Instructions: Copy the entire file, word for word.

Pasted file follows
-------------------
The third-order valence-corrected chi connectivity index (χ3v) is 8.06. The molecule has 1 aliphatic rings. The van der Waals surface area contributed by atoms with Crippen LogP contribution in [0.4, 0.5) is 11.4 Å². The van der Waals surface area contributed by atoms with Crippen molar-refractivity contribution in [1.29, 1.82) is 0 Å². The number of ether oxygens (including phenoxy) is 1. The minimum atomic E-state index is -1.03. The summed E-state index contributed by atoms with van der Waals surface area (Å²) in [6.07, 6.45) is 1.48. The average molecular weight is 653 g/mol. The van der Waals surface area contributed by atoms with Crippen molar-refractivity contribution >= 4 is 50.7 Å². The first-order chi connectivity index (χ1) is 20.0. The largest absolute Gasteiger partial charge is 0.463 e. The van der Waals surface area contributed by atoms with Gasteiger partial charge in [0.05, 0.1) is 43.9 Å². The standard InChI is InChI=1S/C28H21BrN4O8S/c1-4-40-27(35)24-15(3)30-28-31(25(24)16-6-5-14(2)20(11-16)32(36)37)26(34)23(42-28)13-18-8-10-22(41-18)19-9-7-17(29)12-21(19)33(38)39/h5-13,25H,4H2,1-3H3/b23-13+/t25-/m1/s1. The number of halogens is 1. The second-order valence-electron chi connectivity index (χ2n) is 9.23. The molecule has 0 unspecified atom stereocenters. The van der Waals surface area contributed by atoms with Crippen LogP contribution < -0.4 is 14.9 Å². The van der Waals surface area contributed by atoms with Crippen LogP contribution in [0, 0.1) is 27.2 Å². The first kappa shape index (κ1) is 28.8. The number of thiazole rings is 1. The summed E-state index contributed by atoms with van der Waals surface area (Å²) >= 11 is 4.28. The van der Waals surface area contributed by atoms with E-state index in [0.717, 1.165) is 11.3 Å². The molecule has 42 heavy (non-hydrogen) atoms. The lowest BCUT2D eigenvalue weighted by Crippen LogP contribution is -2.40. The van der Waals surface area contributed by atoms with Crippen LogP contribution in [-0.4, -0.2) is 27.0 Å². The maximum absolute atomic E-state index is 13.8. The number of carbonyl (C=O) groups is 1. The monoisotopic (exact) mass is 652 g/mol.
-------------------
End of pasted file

The third-order valence-corrected chi connectivity index (χ3v) is 8.06. The molecule has 1 aliphatic rings. The van der Waals surface area contributed by atoms with Crippen LogP contribution in [0.4, 0.5) is 11.4 Å². The van der Waals surface area contributed by atoms with Crippen molar-refractivity contribution in [1.29, 1.82) is 0 Å². The number of ether oxygens (including phenoxy) is 1. The minimum atomic E-state index is -1.03. The summed E-state index contributed by atoms with van der Waals surface area (Å²) in [6.07, 6.45) is 1.48. The average molecular weight is 653 g/mol. The van der Waals surface area contributed by atoms with Crippen molar-refractivity contribution >= 4 is 50.7 Å². The first-order chi connectivity index (χ1) is 20.0. The largest absolute Gasteiger partial charge is 0.463 e. The van der Waals surface area contributed by atoms with Gasteiger partial charge in [0.05, 0.1) is 43.9 Å². The standard InChI is InChI=1S/C28H21BrN4O8S/c1-4-40-27(35)24-15(3)30-28-31(25(24)16-6-5-14(2)20(11-16)32(36)37)26(34)23(42-28)13-18-8-10-22(41-18)19-9-7-17(29)12-21(19)33(38)39/h5-13,25H,4H2,1-3H3/b23-13+/t25-/m1/s1. The number of halogens is 1. The second-order valence-electron chi connectivity index (χ2n) is 9.23. The molecule has 0 unspecified atom stereocenters. The van der Waals surface area contributed by atoms with Crippen LogP contribution < -0.4 is 14.9 Å². The van der Waals surface area contributed by atoms with Crippen LogP contribution in [0, 0.1) is 27.2 Å². The first kappa shape index (κ1) is 28.8. The number of thiazole rings is 1. The summed E-state index contributed by atoms with van der Waals surface area (Å²) >= 11 is 4.28. The van der Waals surface area contributed by atoms with E-state index in [0.717, 1.165) is 11.3 Å². The molecule has 42 heavy (non-hydrogen) atoms. The lowest BCUT2D eigenvalue weighted by Crippen LogP contribution is -2.40. The van der Waals surface area contributed by atoms with Crippen LogP contribution in [-0.4, -0.2) is 27.0 Å². The maximum absolute atomic E-state index is 13.8. The number of carbonyl (C=O) groups is 1. The monoisotopic (exact) mass is 652 g/mol.